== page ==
Many observers expect a pro-Pakistan tilt in the new US administration considering remarks made by Biden and other Democratic leaders after India scrapped Kashmir’s special status.
There are other reasons for this hope, especially in Pakistan. In 2008, Pakistan had conferred Biden with the second-highest civilian honour, Hilal-e-Pakistan. Joe Biden and Senator Richard Lugar were behind the proposal to bring the US $ 1.5 billion non-military aid to Pakistan. Lugar too was awarded the Hilal-e-Pakistan.
Asif Ali Zardari, then the President of Pakistan, had thanked the two for “consistently supporting Pakistan”.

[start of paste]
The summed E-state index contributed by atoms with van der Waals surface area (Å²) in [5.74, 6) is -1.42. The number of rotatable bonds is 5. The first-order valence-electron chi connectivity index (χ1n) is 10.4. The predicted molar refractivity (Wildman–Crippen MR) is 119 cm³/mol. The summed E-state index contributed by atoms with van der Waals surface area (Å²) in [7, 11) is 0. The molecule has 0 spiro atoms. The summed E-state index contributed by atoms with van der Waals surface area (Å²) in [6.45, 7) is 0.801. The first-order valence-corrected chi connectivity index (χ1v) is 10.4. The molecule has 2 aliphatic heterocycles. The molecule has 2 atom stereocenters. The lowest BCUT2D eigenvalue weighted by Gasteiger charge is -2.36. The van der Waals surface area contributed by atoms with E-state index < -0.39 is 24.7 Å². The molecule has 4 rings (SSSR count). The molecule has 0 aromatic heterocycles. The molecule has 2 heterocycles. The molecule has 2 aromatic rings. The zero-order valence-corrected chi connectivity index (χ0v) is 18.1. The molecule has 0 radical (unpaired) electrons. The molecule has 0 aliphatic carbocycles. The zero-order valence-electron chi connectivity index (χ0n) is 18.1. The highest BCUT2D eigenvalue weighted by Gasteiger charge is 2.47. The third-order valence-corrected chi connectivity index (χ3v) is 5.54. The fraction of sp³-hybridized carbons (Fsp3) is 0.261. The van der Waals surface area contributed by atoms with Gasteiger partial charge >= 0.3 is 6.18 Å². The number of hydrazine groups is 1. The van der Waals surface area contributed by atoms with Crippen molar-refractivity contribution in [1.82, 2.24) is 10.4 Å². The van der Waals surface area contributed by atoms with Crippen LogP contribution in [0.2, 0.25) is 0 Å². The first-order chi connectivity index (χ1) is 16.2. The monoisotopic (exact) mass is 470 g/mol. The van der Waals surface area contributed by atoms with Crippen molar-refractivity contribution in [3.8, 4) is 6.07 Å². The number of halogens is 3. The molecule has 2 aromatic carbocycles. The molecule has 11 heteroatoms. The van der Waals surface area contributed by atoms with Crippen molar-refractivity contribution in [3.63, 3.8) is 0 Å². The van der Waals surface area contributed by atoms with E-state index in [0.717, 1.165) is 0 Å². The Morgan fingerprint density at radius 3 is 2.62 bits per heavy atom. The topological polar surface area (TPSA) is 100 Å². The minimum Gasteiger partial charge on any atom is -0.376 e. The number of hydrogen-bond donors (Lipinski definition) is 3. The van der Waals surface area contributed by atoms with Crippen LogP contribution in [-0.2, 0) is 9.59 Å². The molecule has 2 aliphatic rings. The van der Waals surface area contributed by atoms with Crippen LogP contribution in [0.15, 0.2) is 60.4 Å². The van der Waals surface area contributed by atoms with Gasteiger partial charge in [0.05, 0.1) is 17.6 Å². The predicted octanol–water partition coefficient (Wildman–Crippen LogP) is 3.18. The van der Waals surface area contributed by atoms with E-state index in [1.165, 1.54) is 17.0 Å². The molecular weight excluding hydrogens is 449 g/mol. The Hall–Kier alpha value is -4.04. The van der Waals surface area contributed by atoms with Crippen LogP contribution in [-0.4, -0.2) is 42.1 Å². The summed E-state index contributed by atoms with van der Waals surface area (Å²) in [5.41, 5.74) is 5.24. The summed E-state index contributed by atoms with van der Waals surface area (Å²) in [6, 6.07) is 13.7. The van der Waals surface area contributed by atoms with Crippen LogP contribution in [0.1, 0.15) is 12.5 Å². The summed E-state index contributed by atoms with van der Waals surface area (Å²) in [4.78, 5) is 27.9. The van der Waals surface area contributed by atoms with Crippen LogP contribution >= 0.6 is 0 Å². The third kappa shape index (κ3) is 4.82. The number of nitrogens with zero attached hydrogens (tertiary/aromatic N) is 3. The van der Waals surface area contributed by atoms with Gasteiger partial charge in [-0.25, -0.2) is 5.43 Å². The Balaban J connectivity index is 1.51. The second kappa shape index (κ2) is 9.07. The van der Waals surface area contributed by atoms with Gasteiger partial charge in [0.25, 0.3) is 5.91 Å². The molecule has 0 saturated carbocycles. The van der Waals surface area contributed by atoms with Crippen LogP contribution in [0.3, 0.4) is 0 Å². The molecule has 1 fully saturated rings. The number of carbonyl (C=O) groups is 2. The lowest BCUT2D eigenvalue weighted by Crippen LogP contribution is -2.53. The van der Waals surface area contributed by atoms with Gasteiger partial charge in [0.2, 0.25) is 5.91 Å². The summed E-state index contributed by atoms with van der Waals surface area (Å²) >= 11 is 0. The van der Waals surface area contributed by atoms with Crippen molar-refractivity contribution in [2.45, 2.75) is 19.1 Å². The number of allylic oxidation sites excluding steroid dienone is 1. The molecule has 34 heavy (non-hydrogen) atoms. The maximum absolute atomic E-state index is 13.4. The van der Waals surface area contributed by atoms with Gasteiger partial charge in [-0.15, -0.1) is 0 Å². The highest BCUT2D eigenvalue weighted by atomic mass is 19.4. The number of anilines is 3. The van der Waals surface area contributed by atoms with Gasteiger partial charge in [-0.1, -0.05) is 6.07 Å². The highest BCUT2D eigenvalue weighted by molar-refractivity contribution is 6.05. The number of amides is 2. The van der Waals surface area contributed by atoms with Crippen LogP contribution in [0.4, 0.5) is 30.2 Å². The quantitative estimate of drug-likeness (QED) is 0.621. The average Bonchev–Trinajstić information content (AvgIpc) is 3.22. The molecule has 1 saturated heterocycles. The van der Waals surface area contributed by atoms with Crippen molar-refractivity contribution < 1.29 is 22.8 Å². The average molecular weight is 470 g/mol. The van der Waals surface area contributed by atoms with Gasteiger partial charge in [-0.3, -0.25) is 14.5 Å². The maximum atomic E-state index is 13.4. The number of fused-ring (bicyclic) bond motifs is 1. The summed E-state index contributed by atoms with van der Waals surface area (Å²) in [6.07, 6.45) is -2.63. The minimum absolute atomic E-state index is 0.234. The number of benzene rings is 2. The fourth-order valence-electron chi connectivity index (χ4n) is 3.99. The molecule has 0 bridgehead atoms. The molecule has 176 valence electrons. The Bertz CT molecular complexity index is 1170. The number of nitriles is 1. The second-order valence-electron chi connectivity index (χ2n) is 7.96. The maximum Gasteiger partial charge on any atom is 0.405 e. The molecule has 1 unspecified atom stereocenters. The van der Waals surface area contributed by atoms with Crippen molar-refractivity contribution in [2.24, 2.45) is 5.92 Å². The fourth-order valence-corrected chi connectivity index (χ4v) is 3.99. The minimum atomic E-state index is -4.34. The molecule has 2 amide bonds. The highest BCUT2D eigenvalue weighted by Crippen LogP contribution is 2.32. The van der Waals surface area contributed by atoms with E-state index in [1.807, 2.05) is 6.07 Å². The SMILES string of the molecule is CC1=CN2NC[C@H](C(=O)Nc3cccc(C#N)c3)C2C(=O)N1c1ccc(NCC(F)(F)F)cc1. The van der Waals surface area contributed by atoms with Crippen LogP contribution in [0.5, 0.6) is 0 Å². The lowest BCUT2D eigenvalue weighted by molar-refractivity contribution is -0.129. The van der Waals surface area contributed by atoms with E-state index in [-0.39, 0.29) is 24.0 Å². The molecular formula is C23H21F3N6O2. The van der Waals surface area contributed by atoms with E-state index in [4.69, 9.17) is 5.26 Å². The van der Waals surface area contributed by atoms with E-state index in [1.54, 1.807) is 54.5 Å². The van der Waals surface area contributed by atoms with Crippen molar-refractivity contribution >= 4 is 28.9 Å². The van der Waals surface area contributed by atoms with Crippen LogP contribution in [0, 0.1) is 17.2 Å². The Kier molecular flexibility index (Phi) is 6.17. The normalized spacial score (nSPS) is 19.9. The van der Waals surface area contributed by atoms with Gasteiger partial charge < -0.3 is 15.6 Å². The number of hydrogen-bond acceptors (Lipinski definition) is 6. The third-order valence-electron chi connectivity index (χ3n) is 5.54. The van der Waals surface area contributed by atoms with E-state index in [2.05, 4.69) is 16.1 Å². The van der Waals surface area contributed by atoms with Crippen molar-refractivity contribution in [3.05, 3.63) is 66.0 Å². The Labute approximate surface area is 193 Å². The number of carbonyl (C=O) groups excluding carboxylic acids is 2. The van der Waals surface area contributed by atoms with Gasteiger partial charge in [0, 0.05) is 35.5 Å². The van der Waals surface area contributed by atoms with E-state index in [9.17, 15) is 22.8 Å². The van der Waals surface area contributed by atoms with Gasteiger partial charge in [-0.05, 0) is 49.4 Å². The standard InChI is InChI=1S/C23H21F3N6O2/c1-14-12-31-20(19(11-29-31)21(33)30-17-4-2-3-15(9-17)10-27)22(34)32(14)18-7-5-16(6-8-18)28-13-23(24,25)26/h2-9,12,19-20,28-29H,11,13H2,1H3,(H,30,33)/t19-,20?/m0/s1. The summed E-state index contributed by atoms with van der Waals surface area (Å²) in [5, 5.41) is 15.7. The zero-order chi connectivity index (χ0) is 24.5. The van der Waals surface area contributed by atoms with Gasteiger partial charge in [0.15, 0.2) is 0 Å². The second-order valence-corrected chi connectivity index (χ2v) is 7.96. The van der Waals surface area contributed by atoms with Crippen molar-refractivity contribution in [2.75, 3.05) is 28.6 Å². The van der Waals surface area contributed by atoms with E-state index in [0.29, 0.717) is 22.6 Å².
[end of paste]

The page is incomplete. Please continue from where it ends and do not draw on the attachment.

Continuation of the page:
Pakistani analysts feel that Biden will return the old era of diplomacy between the two countries. He is expected to give a new dimension to relations with Pakistan in his foreign policy. In such a situation, it is hoped that during Biden’s tenure, relations between Pakistan and America will be better than today.
Notably, relations between the US and Pakistan have deteriorated during Trump’s tenure as President due to his not-so-diplomatic approach, making him unpopular in Pakistan. Trump has repeatedly lashed out at Pakistan on several public forums. He enacted several laws restricting citizens coming from Muslim countries. Therefore, Pakistan wants Trump to move out of the White House.
Biden will also want to withdraw troops from Afghanistan, but he’ll be a steadier hand and reduce chances of Pakistan’s nightmare scenario: an abrupt withdrawal of US forces in Afghanistan, which destabilises the region and brings both violence and refugees to Pakistan.